The old tale that Newt Knight and his band of renegades drew up a Constitution during the Civil War that declared Jones County, Mississippi, to have seceded from the Confederacy has been a favorite of journalists, folklorists, and even a few historians, since the late nineteenth century. Until historians finally shattered this myth, its effect was to paint the men of the Knight Company as hyper-secessionists rather than Unionists; i.e. as good old Southern white boys on a tear against any and all authority—rebels against the Rebellion, if you will.Stauffer’s defense is, in my opinion, weak:

From Newton Knight’s perspective, neither he nor his fellow Unionists seceded from the Union, which means they were never part of the Confederacy. Knight insisted that since Jones County had voted against secession, it ‘never seceded from the Union into the Confederacy.’

But from the perspective of the Confederacy, Knight and his fellow Unionists did secede. Confederate officers wrote that Jones County was in ‘rebellion’ against the Confederacy, and they referred to Knight and his men as ‘traitors.’ These were the same terms Republicans used to describe Confederates.It simply doesn’t work that way. Whatever irregularities existed with Jones County’s delegate to the Mississippi secession convention (the book alleges that he switched his position and voted for secession, even though the county had voted overwhelmingly against it), the convention voted to secede and the state as a whole was along for the ride. As was Virginia, of course, except for the counties west of the Alleghenies that stood up, said “bullshit to this,” and created, eventually, the state of West Virginia. Statewide votes are binding on the entire state. Individual disaffected voters don’t get to ignore results they don’t like.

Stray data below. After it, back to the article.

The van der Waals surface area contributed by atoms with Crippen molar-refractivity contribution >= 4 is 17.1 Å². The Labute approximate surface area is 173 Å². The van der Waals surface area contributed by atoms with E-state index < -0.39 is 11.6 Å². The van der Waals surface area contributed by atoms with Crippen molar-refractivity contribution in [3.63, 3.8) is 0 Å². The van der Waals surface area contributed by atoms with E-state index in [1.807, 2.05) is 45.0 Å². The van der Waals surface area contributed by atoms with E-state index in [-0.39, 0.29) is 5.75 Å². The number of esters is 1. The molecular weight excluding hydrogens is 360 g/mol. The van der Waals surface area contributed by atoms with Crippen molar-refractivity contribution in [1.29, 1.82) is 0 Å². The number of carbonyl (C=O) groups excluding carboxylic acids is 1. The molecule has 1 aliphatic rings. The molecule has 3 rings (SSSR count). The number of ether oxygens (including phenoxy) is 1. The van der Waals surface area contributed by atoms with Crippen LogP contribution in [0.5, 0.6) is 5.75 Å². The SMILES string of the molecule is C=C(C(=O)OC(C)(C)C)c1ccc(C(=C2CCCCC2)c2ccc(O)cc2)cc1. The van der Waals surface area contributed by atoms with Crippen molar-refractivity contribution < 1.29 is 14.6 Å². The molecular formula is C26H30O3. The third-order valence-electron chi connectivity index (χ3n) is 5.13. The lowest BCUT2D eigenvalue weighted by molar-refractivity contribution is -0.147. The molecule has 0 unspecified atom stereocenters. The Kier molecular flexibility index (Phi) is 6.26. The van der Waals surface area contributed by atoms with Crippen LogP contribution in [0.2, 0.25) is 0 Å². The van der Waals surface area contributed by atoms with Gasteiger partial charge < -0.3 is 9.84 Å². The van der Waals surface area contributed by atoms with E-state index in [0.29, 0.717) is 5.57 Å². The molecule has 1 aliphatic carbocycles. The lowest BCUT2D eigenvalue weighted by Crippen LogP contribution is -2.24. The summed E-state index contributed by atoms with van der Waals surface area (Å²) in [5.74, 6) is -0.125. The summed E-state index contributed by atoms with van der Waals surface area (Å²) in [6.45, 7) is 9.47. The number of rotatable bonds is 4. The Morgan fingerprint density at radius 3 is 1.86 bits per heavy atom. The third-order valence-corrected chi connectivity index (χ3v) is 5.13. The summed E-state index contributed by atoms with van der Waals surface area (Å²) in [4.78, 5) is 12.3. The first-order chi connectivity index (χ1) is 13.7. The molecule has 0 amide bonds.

Aside from the whole secession issue, The State of Jones has some other flaws that keep it from being easily recommended. For one thing, it’s focus shifts without any good reason from the more personal story of Knight and his family to broad depictions of several major engagements during the war (one of which, Bynum argues, Knight wasn’t present for). Those get tedious, mostly because they drive home the same point each time – war is hell, the Confederate foot soldier’s life was one of near constant starvation and disease, and it’s easy to see why anyone would want to escape it. Once we’ve gotten that point, do we really need it made over and over again?

Another problem with the book is, as noted above, its use of speculation and conjecture to fill in the blanks of Knight’s life and the lives of those around him. To be completely fair, Jenkins and Stauffer don’t hide it when they do it. To the contrary, many times they discuss a particular event, then transition into something along the lines of “we don’t know what Knight thought about this, but it might have been . . ..” Nonetheless, it’s frustrating to have the actual history whither down such dead ends.